By Julie Clayton
Journalists could be forgiven for thinking that this year has seen the first widely publicised debates about Darwin, evolution and religion in the Arab world. But the first media coverage in this region about Darwin’s ideas began over a century ago in Beirut, and it was surprisingly accepting of the validity of evolutionary theory, according to James Secord, Director of the Darwin Correspondence Project at the University of Cambridge, UK, speaking in a session this afternoon at “Darwin’s Living Legacy”.
At the same time that newspapers in the West were flourishing – thanks to the invention of the printing press, the Middle East was also enjoying the production of mass-circulation publications. And to illustrate the point, one of the original printing presses used in Egypt at the end of the 19th Century is now on display at the Biobliotheca Library, Alexandria, where the conference is taking place.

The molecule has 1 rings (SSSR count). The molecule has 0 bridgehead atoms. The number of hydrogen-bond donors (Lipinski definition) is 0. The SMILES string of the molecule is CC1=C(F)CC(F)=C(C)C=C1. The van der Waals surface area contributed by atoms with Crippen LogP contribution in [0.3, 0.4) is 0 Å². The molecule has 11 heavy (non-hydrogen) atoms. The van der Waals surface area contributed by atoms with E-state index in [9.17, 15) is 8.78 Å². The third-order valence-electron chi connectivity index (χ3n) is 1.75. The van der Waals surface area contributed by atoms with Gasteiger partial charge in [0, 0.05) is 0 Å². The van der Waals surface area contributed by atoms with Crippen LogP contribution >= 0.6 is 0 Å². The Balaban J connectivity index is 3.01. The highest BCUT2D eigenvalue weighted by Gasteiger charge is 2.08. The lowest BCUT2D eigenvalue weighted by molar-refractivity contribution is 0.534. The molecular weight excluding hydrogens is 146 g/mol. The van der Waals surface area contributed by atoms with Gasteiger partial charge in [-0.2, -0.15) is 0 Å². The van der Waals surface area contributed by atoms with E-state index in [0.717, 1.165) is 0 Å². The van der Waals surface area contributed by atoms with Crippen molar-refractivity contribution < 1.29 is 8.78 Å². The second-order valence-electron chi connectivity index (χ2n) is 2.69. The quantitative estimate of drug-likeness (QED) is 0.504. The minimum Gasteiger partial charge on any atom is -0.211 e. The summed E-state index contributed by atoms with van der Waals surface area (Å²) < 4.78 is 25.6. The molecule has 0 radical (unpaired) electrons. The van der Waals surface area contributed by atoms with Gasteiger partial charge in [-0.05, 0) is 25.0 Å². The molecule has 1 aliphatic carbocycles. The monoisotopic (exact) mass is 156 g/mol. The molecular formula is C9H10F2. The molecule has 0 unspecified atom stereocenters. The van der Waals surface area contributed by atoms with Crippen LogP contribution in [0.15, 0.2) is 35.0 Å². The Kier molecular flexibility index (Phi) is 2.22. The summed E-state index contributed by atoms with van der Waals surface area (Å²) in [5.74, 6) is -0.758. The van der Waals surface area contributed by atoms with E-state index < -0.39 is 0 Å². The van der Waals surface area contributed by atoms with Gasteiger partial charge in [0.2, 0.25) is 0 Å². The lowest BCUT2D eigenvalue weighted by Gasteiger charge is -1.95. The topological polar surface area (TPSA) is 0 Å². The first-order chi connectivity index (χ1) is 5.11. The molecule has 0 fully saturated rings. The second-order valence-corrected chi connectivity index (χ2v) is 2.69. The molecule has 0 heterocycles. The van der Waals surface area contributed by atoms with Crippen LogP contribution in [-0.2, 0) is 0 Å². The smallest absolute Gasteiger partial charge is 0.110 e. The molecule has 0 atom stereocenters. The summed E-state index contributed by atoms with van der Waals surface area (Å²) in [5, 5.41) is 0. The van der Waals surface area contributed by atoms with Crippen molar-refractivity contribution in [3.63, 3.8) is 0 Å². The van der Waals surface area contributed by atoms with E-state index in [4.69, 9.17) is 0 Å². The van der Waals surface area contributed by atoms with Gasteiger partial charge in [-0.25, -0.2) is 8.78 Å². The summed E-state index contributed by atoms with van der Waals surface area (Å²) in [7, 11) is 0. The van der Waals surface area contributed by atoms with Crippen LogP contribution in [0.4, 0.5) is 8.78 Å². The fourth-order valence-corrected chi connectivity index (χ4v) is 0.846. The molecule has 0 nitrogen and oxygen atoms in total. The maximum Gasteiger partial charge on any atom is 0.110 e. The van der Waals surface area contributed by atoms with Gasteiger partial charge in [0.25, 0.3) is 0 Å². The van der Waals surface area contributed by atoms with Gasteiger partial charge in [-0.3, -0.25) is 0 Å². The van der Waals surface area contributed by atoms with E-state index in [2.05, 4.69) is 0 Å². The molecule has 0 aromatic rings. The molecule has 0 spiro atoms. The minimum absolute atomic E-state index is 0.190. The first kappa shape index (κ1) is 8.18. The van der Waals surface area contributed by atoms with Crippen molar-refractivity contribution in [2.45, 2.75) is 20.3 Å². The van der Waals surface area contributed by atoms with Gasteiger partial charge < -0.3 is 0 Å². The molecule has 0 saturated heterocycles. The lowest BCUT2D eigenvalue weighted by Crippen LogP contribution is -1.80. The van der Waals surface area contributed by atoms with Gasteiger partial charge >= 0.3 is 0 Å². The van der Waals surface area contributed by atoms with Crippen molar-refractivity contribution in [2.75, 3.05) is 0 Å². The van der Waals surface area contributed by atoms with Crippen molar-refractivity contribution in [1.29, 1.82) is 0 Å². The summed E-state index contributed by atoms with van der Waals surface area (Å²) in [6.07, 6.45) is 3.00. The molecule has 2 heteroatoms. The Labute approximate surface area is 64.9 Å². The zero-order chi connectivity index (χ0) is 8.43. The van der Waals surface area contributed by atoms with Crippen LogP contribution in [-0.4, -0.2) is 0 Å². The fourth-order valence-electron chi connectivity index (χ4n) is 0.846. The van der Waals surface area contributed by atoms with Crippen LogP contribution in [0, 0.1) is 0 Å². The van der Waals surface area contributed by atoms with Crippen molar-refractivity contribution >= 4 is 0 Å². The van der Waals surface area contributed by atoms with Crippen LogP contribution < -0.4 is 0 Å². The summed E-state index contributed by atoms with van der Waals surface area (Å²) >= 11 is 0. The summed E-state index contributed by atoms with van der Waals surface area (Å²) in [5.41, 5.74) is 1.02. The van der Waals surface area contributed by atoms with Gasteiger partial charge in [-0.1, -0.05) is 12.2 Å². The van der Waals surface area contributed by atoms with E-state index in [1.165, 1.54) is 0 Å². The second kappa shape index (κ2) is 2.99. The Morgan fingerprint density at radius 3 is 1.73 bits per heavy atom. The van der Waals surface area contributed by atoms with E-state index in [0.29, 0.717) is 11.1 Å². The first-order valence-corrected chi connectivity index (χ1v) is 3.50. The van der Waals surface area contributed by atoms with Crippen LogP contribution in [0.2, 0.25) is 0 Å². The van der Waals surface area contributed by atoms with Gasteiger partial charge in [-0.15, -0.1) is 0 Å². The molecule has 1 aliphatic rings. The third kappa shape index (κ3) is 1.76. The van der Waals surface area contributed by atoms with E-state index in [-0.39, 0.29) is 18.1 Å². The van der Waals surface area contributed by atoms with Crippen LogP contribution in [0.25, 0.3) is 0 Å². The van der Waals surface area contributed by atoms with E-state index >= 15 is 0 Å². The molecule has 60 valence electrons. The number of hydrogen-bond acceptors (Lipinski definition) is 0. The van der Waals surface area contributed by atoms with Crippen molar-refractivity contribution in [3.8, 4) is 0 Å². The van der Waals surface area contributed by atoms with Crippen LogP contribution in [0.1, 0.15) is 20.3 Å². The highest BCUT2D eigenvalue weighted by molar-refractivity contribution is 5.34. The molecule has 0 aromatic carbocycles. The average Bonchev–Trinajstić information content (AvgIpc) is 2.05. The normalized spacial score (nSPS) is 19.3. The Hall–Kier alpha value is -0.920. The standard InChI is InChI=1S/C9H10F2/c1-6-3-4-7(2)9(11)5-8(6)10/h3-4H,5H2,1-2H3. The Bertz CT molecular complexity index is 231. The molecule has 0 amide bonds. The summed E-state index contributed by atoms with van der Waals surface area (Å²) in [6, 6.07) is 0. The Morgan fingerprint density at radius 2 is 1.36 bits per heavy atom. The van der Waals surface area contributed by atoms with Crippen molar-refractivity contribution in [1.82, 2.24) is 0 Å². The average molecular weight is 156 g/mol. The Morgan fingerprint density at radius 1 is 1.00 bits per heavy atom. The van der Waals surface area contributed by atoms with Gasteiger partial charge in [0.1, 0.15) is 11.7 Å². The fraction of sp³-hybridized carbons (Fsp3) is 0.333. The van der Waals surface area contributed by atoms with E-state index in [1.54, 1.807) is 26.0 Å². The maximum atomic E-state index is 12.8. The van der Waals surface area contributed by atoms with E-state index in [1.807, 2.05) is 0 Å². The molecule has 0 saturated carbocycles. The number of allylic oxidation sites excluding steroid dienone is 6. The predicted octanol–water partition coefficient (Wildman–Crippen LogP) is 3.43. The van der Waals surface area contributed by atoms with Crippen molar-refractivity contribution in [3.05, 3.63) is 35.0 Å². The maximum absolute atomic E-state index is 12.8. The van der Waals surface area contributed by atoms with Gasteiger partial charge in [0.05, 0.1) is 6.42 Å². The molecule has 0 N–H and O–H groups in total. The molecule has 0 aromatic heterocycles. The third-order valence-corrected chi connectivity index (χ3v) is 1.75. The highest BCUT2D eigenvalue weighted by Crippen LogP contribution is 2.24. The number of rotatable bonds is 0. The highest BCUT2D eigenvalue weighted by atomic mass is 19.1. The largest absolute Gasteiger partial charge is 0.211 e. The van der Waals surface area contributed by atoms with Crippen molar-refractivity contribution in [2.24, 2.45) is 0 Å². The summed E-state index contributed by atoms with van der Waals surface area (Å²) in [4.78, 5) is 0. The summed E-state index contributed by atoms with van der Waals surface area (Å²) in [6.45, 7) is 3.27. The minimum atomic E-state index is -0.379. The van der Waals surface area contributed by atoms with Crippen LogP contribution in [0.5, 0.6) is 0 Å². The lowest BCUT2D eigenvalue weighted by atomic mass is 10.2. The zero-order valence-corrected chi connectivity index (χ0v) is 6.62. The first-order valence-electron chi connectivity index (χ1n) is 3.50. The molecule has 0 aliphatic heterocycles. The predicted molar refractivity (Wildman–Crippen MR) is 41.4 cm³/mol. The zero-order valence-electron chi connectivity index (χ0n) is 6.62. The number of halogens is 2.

One such weekly periodical – the magazine for the intellectual elite in Beirut – was al-muqtataf (“the selection”), which in 1882 began publishing open debates about the relationship of Darwin to Islam. A typical entry (recently translated by Professor Marwa Elshakry at Columbia University in New York) reads “Whatever mistakes and missing links there are in Darwin’s theory or whatever errors were added to it, there is no doubt that despite these limitations, it now includes established truths and that it has given scientists many benefits and opened for them paths to [uncover] unsolved problems in a number of ways. And so it should be said that the just will be pleased with the truth wherever they see it and accept it as a gift from the Lord however it comes”. Contributors to the publication took different positions and interpretations of religious texts, some seeing no conflict with Islam, while others rejected Darwin’s ideas as “a tool of Western Imperialism”, noted Secord today.
Thus we find that the role of the media in communicating the debates between scholars and scientists has early roots in this part of the world.